Another factor that contributes to the "Intensity of Rivalry" is the degree to which fixed or storage costs are high relative to total costs. Fixed costs should be measured against the value added by incurring these costs, while storage costs are high if the industry's product is perishable. The reason that high fixed or storage costs are a sub-component of the "Intensity of Rivalry" is that high cost ratios pressure all firms to fill capacity which then leads to price cutting.
Telecom operators' products and services are not perishable, so storage costs are not a consideration, but the significance of infrastructure networks to the industry makes fixed costs a relevant issue for investors to consider. One way to measure the value added by fixed costs is to look at free cash flow as a percentage of revenue, also called average free cash margin.
Defined as free cash flow (cash flow from operations less capital expenditures) as a percentage of revenue, average free cash margin as of the third quarter of 2011 was about 4.4% for the trailing twelve months for all industries, while the communications sector was at about 8.9% and Frontier was at about 19.3%. This indicates that the fixed costs of the telecommunications industry do add value and do generate substantial cash flow and that Frontier is a leader in the industry.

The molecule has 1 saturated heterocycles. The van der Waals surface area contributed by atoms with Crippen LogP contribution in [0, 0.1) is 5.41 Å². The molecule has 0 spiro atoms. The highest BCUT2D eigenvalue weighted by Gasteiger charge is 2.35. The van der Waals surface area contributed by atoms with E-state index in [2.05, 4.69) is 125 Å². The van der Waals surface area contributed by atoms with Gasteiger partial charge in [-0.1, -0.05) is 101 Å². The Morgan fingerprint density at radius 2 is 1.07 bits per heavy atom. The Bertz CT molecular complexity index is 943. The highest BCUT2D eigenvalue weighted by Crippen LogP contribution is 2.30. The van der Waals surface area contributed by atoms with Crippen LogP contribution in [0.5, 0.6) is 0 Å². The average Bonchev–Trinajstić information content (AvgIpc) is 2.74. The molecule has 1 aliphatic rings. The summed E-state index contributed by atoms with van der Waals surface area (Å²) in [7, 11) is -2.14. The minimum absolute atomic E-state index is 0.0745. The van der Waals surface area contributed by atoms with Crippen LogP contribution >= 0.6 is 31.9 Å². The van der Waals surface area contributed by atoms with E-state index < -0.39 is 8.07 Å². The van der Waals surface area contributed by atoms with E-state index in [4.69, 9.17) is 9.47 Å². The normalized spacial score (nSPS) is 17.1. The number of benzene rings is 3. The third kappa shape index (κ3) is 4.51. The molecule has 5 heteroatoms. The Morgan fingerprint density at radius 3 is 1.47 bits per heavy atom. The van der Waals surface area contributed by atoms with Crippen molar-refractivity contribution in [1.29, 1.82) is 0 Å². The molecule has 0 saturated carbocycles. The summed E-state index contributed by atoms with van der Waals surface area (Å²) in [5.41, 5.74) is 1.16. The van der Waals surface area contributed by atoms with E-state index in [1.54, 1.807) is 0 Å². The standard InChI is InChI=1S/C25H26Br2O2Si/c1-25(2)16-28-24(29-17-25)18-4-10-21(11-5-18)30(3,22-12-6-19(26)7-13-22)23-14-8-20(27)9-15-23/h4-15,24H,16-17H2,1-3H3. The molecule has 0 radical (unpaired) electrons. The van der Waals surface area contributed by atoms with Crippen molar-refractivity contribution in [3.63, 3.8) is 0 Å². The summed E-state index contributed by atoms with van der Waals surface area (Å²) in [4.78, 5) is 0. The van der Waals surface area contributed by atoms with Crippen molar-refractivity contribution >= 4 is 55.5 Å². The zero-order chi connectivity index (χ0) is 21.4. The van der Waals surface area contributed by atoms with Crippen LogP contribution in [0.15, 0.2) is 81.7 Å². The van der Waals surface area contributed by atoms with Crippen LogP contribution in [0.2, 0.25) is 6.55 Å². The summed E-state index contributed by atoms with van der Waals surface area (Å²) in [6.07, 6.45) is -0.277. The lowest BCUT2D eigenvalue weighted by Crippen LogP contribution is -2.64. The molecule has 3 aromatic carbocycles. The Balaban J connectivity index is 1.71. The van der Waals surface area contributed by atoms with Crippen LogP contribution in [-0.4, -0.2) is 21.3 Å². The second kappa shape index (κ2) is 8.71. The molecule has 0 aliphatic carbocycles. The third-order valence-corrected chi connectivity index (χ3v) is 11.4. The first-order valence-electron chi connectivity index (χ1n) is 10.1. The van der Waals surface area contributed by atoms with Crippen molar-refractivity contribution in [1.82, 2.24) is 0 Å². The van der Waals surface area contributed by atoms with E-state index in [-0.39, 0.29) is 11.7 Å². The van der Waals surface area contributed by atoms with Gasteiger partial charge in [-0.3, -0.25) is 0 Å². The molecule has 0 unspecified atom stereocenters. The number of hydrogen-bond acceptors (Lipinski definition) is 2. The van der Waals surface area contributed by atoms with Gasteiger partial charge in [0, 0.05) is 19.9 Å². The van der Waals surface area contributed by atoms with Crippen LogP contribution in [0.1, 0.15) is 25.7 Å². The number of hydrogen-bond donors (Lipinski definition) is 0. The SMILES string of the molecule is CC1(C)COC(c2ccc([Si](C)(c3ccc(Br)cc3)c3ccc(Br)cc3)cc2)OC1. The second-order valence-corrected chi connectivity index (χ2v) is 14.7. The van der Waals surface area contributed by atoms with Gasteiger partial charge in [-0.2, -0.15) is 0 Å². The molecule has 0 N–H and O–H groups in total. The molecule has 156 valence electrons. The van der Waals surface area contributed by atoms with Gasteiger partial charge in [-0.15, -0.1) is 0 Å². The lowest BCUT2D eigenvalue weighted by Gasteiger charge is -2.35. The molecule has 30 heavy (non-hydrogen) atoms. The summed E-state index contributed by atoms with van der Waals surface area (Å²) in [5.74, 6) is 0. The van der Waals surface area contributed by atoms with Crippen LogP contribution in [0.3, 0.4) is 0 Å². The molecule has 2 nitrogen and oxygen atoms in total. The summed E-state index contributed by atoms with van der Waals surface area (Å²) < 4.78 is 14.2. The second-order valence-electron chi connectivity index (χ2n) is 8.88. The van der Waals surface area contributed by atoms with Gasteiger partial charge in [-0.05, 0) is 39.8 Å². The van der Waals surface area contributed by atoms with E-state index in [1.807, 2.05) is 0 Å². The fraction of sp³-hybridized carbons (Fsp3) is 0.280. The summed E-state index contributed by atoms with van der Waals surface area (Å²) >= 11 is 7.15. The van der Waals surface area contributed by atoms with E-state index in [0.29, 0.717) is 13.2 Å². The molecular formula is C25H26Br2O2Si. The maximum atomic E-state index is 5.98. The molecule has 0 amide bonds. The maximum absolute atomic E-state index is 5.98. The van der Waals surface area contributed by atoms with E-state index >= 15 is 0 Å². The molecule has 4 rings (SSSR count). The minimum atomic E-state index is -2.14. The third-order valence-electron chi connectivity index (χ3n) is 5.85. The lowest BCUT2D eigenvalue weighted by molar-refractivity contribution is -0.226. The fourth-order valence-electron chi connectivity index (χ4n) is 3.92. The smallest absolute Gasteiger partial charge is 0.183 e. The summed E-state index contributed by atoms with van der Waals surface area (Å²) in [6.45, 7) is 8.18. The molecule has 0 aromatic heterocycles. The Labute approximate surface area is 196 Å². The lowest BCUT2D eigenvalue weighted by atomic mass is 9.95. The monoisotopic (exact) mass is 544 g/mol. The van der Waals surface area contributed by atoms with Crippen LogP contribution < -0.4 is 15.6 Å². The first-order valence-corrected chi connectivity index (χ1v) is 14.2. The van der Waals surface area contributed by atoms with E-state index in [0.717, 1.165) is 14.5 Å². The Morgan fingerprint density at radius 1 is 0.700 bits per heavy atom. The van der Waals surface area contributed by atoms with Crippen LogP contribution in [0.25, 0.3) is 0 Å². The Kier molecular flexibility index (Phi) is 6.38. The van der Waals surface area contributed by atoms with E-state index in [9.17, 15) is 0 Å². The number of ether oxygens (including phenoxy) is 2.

The fourth sub-component of the "Intensity of Rivalry" is switching costs to the competitors in the industry. Switching costs were discussed previously in the "Barriers to Entry", "Power of Suppliers", "Power of Buyers and "Threat of Substitutes" analyses. This concept has slightly different implications for each of these forces and has yet another set of implications related to the "Intensity of Rivalry".
One-time costs related to a company's suppliers, employees, PP&E (property, plant and equipment), and operations are the principal sources of high switching costs that increase the "Intensity of Rivalry" and drive down industry profits. Examples of one-time costs include things like employee retraining, new ancillary equipment, testing or qualifying new sources, technical help, product redesign, or the psychic or emotional cost of severing a long-term relationship. When gauged against the number and balance of competitors, industry growth rate, and fixed & storage costs, switching costs for Frontier and the telecom operators in general are not a vital sub-component of the "Intensity of Rivalry".
The next installment of the series will continue to break down Porter's Five Forces when the focus will be turned to the last four sub-components of the "Intensity of Rivalry". These include the degree of product or service differentiation, exit barriers, diversity of competitors' strategic goals, and size of required fixed asset additions.